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West Virginia health care providers enlisted to spot human trafficking


The Herald-Dispatch

Medical professionals attend a training session intended to help identify and reduce human trafficking Wednesday at Cabell Huntington Hospital.
(Herald-Dispatch photo by Sholten Singer)

HUNTINGTON, W.Va. — Human trafficking is not a matter tucked out of sight in developing nations. It’s driven past on the streets of Huntington each day and found even in the most far-flung hollows of outlying West Virginia.

Second only to drug trafficking as the largest criminal enterprise worldwide and in the United States, the prevalence of human trafficking has been fueled locally by the region’s opioid epidemic as victims are sexually exploited to fund drug addiction, either their own or someone else’s.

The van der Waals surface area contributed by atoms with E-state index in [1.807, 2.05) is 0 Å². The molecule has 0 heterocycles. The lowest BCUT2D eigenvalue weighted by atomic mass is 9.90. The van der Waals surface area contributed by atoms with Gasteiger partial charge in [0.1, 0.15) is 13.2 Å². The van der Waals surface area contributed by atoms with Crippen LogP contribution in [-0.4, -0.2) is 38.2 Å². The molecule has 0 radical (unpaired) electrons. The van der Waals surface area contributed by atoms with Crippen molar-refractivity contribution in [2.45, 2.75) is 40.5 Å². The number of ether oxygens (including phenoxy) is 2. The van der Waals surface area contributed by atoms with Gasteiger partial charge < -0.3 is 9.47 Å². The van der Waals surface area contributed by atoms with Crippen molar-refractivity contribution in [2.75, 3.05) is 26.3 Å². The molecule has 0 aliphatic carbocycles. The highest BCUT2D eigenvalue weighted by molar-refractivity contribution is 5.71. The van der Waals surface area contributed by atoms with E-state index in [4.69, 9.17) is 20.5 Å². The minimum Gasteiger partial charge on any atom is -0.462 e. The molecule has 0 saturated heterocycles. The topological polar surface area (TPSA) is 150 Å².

As part of what senior deputy attorney general Robert Leslie called the cultivation of a “statewide force multiplier” in detecting and uprooting human trafficking, the West Virginia Attorney General’s Office hosted a training seminar Wednesday for health care providers, particularly nurses and frontline staff, at Cabell Huntington Hospital in Huntington.

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